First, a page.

“Nikkei as a cuisine has just as much or more Japanese in it as Peruvian. So there’s some core things. There’s a sauce called huancaina sauce that Peruvians use a lot that has evaporated milk, peppers and saltine crackers, believe it or not. It’s amazing. But so when you start sprinkling those in there, and then we’ve done some really angular stuff, like we have a roll that sells quite a lot here called “Lomo Saltado.” For some reason, Peruvians are obsessed with Chinese stir fry. They’re also obsessed with French fries. So Chinese stir fry is on a lot of menus there and they serve French fries with it, believe it or not. So we have a roll that’s got the components of beef stir fry with a stir fry sauce on it with micro French fries sprinkled all over it.”

If that sounds familiar, it’s because Eric Smith and Avery Cannon opened Pachinko Parlor, a cult favorite restaurant on 9th Street years before the Automobile Alley restoration. It closed in 2012 but locals still referenced it fondly until it reemerged in 2019 as a concept inside Parlor, 11 NE Sixth St., a short walk from its original location.

“We wanted to bring a little bit of the angular Peruvian influence in Japan, and then Pachinko Parlor has always been these sort of offbeat rolls. So we’re doing offbeat rolls, but with Peru chiming in there,” Smith said.

“Pachinko is a recognizable brand in our city and it’s our company, so why not? It’s a two-word name and I couldn’t call it Parlor,” Smith laughs.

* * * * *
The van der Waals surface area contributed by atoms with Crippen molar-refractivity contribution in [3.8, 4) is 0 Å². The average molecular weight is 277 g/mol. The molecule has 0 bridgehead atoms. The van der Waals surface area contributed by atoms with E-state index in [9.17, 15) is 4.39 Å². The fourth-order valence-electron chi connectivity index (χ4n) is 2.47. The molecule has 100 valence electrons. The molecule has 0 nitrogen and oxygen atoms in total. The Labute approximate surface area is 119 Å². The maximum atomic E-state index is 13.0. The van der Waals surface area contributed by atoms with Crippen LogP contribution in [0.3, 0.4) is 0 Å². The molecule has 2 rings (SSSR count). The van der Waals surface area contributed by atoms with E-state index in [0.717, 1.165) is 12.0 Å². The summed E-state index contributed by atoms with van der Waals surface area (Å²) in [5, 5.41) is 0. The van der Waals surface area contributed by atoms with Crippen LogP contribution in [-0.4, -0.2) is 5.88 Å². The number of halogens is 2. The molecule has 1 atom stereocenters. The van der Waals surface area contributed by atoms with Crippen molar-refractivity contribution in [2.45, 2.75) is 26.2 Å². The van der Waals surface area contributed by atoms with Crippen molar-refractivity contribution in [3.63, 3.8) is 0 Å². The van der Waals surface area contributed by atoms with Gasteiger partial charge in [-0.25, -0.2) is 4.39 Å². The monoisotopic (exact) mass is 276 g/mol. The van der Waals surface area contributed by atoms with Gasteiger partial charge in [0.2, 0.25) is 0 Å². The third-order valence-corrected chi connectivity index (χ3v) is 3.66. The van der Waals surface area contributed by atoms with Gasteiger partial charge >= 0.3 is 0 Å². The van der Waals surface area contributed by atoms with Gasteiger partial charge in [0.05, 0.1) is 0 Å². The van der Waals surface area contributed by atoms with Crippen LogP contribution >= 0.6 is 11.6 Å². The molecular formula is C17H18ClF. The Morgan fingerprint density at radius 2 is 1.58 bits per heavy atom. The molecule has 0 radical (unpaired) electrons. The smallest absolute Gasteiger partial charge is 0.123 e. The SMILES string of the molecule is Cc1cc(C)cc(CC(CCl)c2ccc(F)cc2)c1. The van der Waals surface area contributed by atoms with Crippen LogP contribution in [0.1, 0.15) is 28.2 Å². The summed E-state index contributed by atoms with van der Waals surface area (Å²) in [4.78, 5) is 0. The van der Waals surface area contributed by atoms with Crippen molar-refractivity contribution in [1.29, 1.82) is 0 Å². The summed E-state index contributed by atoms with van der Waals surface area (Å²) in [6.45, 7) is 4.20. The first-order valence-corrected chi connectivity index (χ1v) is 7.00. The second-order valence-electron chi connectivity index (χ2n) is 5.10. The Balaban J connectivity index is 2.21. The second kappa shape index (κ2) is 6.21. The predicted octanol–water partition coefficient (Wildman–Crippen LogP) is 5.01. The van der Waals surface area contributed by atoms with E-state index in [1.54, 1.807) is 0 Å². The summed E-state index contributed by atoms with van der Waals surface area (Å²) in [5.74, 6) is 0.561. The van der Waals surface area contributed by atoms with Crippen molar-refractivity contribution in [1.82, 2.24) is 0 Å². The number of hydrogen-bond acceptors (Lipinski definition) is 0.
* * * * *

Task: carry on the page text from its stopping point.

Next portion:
Cannon — who is responsible for the flavor combinations in the Pachinko Parlor rolls as well as those in Empire Slice House pies — acts as the sous chef at Pachinko, Smith said.

“Avery and I call Pachinko Parlor, the original one, the Big Star of restaurants. The best that never was,” Smith said, referencing an American 70s rock band that had a cult following but never broke through to major commercial success.

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Bella Delgado serves up Pachinko desserts.

They’re both making up for missed opportunities with the current menu, which features sashimi and nigiri topped with wagyu beef and foie gras among other flavor combinations.

As expected, seafood is the central ingredient to most of the dishes, from the Japanese carpaccio plate to the chilean sea bass served two ways.

Smith was pleasantly surprised that he’s able to get the quality of tuna flown into the state four days a week from Los Angeles.

“In a landlocked state, I can order some tuna right now and it will be packed in dry sitting in front of the restaurant before 11 a.m.,” he said.

Smith, who owned and operated Sara Sara Cupcakes and Pierre Pierre Creperie for years, has immediately pivoted to Pachinko’s caviar program since he already turned his dessert slate over to Bella Delgado of Que Bella.

“She specializes in gluten free and vegan stuff because she’s celiac but our desserts are fully leaded. Our desserts are as good as anything you’ll have, and she’s been a big part of that because she’s so consistent. … My preferred one—and the fan favorite—is the pineapple and five-spice croissant bread pudding with purple yam ice cream,” Smith said.

click to enlarge East meets Western
Berlin Green
The pineapple and five-spice croissant bread pudding with purple yam ice cream.

Pachinko is open by reservation only. Book seats through OpenTable.

“We take care of everybody that shows up and give them the experience that they’re expecting when they come in. That’s difficult when you have a line out the door,” Cline said.

After three decades in the kitchen, Smith isn’t tired of getting his hands dirty.

“The work, the culture. I love everything about it.”